Executives who run the nation's hospitals have known for decades that there's an epidemic among their staff — or, at least, they should have known from the medical literature. "Occasionally the complaint is made," warns Nursing: Its Principles and Practice, a textbook published in 1898, "that a nurse has injured her back ... in moving a patient."

    A nurse and an orderly move a patient from his bed to a bathtub with the aid of an "electric lift" in 1898.
    / Courtesy of the National Library of Medicine
    Courtesy of the National Library of Medicine
    A nurse and an orderly move a patient from his bed to a bathtub with the aid of an "electric lift" in 1898.

    Leap ahead to the early 1990s: Federal researchers at the National Institute for Occupational Safety and Health (NIOSH) started studying why so many nursing staff were hurting their backs. They were stunned by what they learned.

    James Collins, a research manager in the NIOSH Division of Safety Research, says before studying back injuries among nursing employees, he focused on auto factory workers. His subjects were "93 percent men, heavily tattooed, macho workforce, Harley-Davidson rider type guys," he says. "And they were prohibited from lifting over 35 pounds through the course of their work."

    Nursing employees in a typical hospital lift far heavier patients a dozen or more times every day.

    "That was my biggest shock and surprise," Collins says. "And the big deal is, the injuries are so severe that for many people, they're career-ending."

    But officials and researchers throughout the health care industry say that most hospitals have not taken aggressive action to protect the nursing staff from lifting injuries.

    Luggiero, the American Hospital Association lobbyist, hesitates when asked whether she views injuries among nursing staff as an important issue.

    "Well, you know, I do think it's an issue we have to ... look at. Do I think it's the most important issue we have to look at? No, I don't," she says. "I mean, we are concerned. We want to make sure our employees are in the best shape possible. So you, know, to that extent... do we care about the issue? Of course we do."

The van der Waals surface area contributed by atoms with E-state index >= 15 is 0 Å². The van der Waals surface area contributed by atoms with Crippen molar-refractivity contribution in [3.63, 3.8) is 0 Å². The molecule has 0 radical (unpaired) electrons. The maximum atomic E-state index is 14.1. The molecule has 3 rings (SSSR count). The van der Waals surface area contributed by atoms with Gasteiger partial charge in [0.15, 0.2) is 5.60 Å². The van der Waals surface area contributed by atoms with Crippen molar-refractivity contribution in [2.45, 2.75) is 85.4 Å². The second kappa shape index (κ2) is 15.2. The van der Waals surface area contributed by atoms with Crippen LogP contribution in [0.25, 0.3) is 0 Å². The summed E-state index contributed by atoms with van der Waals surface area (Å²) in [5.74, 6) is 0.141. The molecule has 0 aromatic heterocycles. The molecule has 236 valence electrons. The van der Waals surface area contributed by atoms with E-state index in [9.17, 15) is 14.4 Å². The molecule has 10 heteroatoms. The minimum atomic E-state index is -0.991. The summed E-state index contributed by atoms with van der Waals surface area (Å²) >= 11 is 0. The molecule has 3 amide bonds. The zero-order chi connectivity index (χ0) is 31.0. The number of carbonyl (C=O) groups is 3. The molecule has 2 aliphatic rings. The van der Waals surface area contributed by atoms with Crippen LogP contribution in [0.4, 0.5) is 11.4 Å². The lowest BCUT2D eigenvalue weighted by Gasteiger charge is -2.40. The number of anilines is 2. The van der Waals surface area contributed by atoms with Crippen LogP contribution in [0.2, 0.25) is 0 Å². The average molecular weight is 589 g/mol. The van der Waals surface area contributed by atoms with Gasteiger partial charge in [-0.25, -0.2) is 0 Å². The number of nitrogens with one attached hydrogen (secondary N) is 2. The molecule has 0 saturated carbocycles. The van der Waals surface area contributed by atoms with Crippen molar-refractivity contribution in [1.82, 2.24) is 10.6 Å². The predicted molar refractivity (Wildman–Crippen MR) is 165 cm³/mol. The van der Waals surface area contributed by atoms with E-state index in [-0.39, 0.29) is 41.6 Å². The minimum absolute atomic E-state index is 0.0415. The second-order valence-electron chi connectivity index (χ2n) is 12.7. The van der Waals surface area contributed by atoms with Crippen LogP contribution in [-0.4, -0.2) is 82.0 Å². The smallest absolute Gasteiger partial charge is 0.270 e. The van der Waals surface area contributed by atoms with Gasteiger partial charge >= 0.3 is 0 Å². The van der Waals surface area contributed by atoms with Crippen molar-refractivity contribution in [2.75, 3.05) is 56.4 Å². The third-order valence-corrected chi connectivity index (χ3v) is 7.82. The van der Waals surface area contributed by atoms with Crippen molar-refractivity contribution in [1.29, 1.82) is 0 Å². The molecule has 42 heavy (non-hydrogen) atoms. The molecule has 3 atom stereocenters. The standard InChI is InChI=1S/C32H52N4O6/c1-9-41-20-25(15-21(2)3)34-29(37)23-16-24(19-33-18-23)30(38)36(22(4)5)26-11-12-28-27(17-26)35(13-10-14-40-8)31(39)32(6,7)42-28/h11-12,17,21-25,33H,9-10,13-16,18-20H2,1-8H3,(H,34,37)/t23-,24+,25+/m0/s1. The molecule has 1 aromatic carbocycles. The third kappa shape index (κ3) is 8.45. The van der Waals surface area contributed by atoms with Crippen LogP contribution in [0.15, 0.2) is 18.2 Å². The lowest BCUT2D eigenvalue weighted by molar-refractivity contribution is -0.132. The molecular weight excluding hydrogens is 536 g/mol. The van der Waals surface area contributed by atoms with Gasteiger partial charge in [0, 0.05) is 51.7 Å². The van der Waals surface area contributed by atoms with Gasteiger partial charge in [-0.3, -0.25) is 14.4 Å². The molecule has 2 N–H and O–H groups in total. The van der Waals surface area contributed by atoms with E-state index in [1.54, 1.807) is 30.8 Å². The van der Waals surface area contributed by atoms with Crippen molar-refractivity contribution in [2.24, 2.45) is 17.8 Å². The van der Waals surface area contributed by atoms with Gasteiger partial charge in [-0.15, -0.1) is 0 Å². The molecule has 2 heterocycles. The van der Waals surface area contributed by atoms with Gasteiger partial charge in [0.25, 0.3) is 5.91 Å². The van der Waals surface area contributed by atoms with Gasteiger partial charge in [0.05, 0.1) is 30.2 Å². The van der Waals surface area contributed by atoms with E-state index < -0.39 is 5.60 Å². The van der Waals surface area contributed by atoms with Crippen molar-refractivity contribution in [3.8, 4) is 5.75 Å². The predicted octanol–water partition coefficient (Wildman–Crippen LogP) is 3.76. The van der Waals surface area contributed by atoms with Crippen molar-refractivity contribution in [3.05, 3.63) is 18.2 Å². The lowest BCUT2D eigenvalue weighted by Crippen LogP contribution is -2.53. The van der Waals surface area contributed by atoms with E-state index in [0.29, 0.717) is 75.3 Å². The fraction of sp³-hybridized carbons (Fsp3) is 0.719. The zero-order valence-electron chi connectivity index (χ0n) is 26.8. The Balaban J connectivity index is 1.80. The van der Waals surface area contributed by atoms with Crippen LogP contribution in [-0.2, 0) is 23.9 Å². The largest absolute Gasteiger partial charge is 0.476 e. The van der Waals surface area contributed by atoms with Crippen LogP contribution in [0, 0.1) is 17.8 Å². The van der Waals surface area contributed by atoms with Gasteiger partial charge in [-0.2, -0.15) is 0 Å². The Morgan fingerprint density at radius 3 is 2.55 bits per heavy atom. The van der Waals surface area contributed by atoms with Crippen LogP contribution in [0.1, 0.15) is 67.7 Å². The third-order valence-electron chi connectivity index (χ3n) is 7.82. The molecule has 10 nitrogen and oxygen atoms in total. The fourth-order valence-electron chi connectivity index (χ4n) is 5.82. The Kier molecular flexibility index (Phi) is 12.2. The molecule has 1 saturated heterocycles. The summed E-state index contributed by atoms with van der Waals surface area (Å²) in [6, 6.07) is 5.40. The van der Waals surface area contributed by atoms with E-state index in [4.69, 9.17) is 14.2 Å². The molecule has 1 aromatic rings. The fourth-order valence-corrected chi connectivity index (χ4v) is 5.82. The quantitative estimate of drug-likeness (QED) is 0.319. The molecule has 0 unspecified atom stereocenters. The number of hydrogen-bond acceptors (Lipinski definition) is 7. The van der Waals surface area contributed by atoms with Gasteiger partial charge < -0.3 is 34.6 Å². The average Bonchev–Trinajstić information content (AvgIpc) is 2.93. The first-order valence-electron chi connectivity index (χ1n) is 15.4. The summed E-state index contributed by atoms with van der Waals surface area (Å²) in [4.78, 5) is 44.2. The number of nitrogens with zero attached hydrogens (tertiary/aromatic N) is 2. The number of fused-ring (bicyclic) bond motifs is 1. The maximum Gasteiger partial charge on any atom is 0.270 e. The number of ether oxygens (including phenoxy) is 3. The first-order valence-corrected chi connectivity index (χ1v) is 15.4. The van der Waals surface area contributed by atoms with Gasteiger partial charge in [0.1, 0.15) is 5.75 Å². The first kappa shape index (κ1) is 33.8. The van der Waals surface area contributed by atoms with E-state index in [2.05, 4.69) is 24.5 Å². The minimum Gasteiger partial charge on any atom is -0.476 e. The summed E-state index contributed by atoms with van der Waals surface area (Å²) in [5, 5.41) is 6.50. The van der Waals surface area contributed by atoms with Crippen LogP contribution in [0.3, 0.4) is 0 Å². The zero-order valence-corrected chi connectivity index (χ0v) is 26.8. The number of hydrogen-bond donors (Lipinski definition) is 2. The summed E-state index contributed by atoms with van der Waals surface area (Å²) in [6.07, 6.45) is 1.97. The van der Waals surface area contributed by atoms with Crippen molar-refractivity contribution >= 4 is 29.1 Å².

A Case Study

    But nursing employees who work for one of America's best-known hospital chains — Kaiser Permanente — told NPR they were getting hurt so often, and their hospitals' managers were doing so little to protect them, that they asked state officials to investigate.

    Kaiser has 38 hospitals in three states, according to the company's website. They consistently win top ratings and awards for the way they take care of patients.

    But members of Kaiser's nursing staff say that if you were to peek behind the employees' side of the curtain — at least at Kaiser's hospital in Walnut Creek, Calif. — you would see a troubling picture of the way hospital officials have treated them.

    There's no evidence that Kaiser Permanente hospitals have higher rates of nursing injuries than any others among the nation's roughly 4,000 acute care hospitals. Actually, there's no good way at all to compare injury rates among most of the nation's hospitals, because the federal and state governments do not require companies to reveal enough details about injured employees to do an analysis.

    But NPR focused this story on Kaiser for two main reasons: First, we obtained some of Kaiser's internal documents, which shed rare light on their nurses' injuries. Second, the case shows how injured nursing staff sometimes have to shout to get help.

    The Kaiser hospital in Walnut Creek sits prominently on Main Street, about 45 minutes northeast of San Francisco. Ashley Moore, a registered nurse in the intensive care unit, says to understand why nursing employees get injured, it helps to know that they do more than measure patients' blood pressure, hook them up to IVs and assess how patients are faring. Their work is also physically grueling, and the surging rate of obesity is making it worse.

    Ashley Moore, a registered nurse who works at a Kaiser Hospital in Walnut Creek, Calif., spends time with her children at home. Moore says to understand why nursing employees get injured, it helps to know the physical demands of the job.
    / Talia Herman for NPR
    Talia Herman for NPR
    Ashley Moore, a registered nurse who works at a Kaiser Hospital in Walnut Creek, Calif., spends time with her children at home. Moore says to understand why nursing employees get injured, it helps to know the physical demands of the job.

    "A 250- to 300-pound patient can be very common in our unit. And to even be able to lift their leg is probably 60, 70 pounds maybe," Moore says. "And I can barely lift it myself."

    In addition, most patients staying in hospitals today are sicker than the patients of 20 years ago. Hospitals are treating as many people as they can in outpatient clinics, saving inpatient beds for those who most need round-the-clock care. But no matter how sick or heavy they are, there's a push to get them out of bed as soon as possible and moving — even if the patients can't even swing themselves to the edge of the bed.

    "So what we do is, we put our arm out, and the patient latches on to your arm and then just pulls, and then we almost do a dance," she says, imitating what it's like to hold up and drag a heavy body and then lower it gently into a chair. "And the next thing you know, their light's on 20 minutes later" because the patient wants to go back to bed — so she has to do it all in reverse.

    Moore estimates that she moves patients in much the same way 15 to 20 times each shift. And that, nursing employees say, is how they get hurt.

    Despite Some Help, Injuries Continue